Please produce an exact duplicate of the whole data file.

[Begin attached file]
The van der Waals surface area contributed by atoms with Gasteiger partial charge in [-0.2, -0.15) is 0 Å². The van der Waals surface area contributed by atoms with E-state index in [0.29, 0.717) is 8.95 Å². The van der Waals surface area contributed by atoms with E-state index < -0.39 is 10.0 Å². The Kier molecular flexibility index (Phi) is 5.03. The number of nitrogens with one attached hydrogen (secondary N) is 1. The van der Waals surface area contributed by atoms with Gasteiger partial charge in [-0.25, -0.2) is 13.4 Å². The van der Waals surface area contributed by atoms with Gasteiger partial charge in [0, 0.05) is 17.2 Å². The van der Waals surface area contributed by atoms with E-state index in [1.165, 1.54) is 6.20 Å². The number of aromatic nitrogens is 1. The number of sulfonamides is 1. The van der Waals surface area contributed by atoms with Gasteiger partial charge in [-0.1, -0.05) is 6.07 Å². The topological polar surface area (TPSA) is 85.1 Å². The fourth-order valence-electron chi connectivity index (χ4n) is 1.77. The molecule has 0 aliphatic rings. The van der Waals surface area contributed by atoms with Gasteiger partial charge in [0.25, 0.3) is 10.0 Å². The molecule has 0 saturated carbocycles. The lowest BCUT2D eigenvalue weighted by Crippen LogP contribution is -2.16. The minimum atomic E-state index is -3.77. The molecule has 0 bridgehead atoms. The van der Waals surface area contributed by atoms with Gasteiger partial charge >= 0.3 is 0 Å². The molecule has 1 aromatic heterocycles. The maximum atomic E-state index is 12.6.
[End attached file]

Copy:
The van der Waals surface area contributed by atoms with Gasteiger partial charge in [-0.2, -0.15) is 0 Å². The van der Waals surface area contributed by atoms with E-state index in [0.29, 0.717) is 8.95 Å². The van der Waals surface area contributed by atoms with E-state index < -0.39 is 10.0 Å². The Kier molecular flexibility index (Phi) is 5.03. The number of nitrogens with one attached hydrogen (secondary N) is 1. The van der Waals surface area contributed by atoms with Gasteiger partial charge in [-0.25, -0.2) is 13.4 Å². The van der Waals surface area contributed by atoms with Gasteiger partial charge in [0, 0.05) is 17.2 Å². The van der Waals surface area contributed by atoms with E-state index in [1.165, 1.54) is 6.20 Å². The number of aromatic nitrogens is 1. The number of sulfonamides is 1. The van der Waals surface area contributed by atoms with Gasteiger partial charge in [-0.1, -0.05) is 6.07 Å². The topological polar surface area (TPSA) is 85.1 Å². The fourth-order valence-electron chi connectivity index (χ4n) is 1.77. The molecule has 0 aliphatic rings. The van der Waals surface area contributed by atoms with Gasteiger partial charge in [0.25, 0.3) is 10.0 Å². The molecule has 0 saturated carbocycles. The lowest BCUT2D eigenvalue weighted by Crippen LogP contribution is -2.16. The minimum atomic E-state index is -3.77. The molecule has 0 bridgehead atoms. The van der Waals surface area contributed by atoms with Gasteiger partial charge >= 0.3 is 0 Å². The molecule has 1 aromatic heterocycles. The maximum atomic E-state index is 12.6.